5 Things That May Be Contributing to Candida
For some, candida is a word thrown around the health space that seems to encompass all manner of things. For those living with the condition, it can be one of the most debilitating and restrictive diseases states that impairs every part of daily life. So what is candida? And how exactly does it develop? We’ve spoken to gut health expert Donna Gates to discover 5 things that may be contributing to candida, so you can address any underlying triggers and prevent it from developing.
But what actually is candida?
By definition, this condition is an overgrowth that relates to an imbalance in the gut flora. By now, many of us in the holistic health space understand the importance of a thriving gut microbiome, and just how detrimental it can be when it’s not functioning optimally. While typically, candida begins in the gut, it can spread throughout the body when our digestive system is impaired by leaky gut syndrome. And the worst thing it’s doing? Spreading toxins throughout the body.
So what’s contributing to candida manifestation in the body?
Candida is often amplified by lifestyle factors, that can be minimized to reduce the impact on our daily lives. The yeast overgrowth is responsible for a number of common ailments like brain fog, sinus infections, headaches, fatigue, yeast infections, urinary tract infections, and more. While it can be normal for these yeasts to reside in the intestinal tract in small amounts; in fact, they can aid nutrient absorption and digestion. Candida yeasts only become an issue when they are allowed to proliferate due to an imbalance in gut bacteria or a suppressed immune system. You can discover all about the condition in our wellness guide, but in the meantime, it makes sense to consider our relationship with these contributing factors.
1. Antibiotics & Other Drugs
Most of us are no strangers to the harmful effects of antibiotics on our overall health, and candida is just another painful manifestation to add to the list. Medications like antibiotics destroy the friendly, good bacteria in the gut that play a huge role in our immune system. When the good bacteria are destroyed, it creates an opportunity for fast-growing yeasts to take over and grow unchecked.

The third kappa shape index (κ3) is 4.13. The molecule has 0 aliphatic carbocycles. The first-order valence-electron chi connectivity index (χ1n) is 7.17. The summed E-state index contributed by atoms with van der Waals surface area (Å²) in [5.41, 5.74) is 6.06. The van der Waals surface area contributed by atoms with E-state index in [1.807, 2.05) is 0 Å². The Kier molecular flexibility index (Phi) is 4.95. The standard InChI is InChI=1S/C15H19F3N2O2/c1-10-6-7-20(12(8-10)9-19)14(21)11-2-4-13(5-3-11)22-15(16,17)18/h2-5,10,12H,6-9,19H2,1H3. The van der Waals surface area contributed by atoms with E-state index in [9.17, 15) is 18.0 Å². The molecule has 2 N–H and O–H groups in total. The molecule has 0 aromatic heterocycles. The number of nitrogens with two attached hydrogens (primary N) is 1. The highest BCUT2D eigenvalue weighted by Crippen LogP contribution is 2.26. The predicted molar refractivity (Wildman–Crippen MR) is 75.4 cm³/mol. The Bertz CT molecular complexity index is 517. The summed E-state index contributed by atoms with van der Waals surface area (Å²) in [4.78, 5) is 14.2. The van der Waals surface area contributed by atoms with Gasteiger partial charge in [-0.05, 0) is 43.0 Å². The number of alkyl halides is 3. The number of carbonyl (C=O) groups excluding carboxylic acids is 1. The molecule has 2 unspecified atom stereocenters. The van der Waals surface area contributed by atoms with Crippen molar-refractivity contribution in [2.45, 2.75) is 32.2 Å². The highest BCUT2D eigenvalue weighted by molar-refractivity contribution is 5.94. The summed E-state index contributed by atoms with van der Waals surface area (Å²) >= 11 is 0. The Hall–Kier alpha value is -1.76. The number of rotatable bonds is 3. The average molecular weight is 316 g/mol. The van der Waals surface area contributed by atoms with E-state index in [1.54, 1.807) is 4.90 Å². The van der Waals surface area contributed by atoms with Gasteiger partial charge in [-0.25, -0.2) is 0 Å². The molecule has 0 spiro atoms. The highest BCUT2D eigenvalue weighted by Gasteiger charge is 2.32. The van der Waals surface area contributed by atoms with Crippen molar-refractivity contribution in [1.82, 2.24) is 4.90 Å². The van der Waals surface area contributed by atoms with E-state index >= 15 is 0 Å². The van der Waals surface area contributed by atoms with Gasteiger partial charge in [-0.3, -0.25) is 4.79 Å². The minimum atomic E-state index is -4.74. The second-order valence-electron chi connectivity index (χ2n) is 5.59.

But according to Donna’s research, it’s not just antibiotics contributing to the condition. “Well, you know, many drugs actually contribute to/cause candida, not just antibiotics,” she said. “People tell me, “I have this breakout on my skin, my doctor gave me steroids. I have, gut problems or issues peeing. I’m just on these painkillers and steroids...” They’re all contributing. Even birth control pills, which so many, many, many women are on can make yeast.”
2. Too Much Refined Sugar
Perhaps the most commonly understood influencing factor is refined sugar. After all, refined sugar is a toxin in the body that breaks down to glucose - yeast’s preferred source of energy. Both sugar and refined carbohydrates provide the infection with ample access to the fuel they need to proliferate and begin to take over the intestinal tract, so this is especially important to consider when adopting treatment protocol post-diagnosis, however, it’s also something to be aware of in daily diets as a contributing factor.
3. Chronic Stress
Stress doesn’t just impact our mental or spiritual health, decades of research and firsthand experience have shown us that prolonged chronic stress has a profound effect on our physical health. Many of us have seen how it can lead to inflammation, weight gain, and even the development of severe chronic disease, but Donna’s research has shown it is also a major contributing factor for candida.
“A huge one is stress,” she has said. “Because the gut bacteria (the good ones) are destroyed by stress. And too much sugar destroys them too. So if you’re destroying them, instead of growing healthy bacteria in your gut, then the (Candida) yeast are opportunistic, and they will take over and control that environment. So stress is a big one.”
To add to that, not only does it obliterate the good parts of the microbiome, but as it suppresses the immune system and also signals the body to release stored glucose into the bloodstream, it allows the colony to proliferate as they thrive in this inflamed environment.
4. Impaired Gut Microbiome
Candida isn’t the only kind of flora living within the digestive tract. Our gut microbiome is the army of bacteria, both good and bad, that support our body to function. Typically, we’re all made up of an individual colony that’s influenced by the foods we eat, the exercise we do, the environments we live in, and other factors at play. However, the one thing that’s crucial for good health is that the good bacteria outweigh the bad. So when our good bacteria are outnumbered or impaired, it makes it much easier for conditions like candida to thrive.
5. Weakened Immune System
Finally, light needs to be shed on the role of a weakened immune system in Candida development. The opportunity for yeasts to rapidly reproduce is enhanced in those with an existing inflammatory or autoimmune condition. It’s another important factor that Donna refers to in her research. “There is also the immune system being weak,” she mentioned. “Because it’s up to the immune system to control the yeast but we have may have other infections in our body.” Our immune systems can only tolerate so much, so the less strain we can place on our ‘bodyguard’, the better.
Candida may currently be impacting your life, or it may be a completely new condition for you, but it’s important to know how to heal from the infection from a holistic mindset if and when it does arise.
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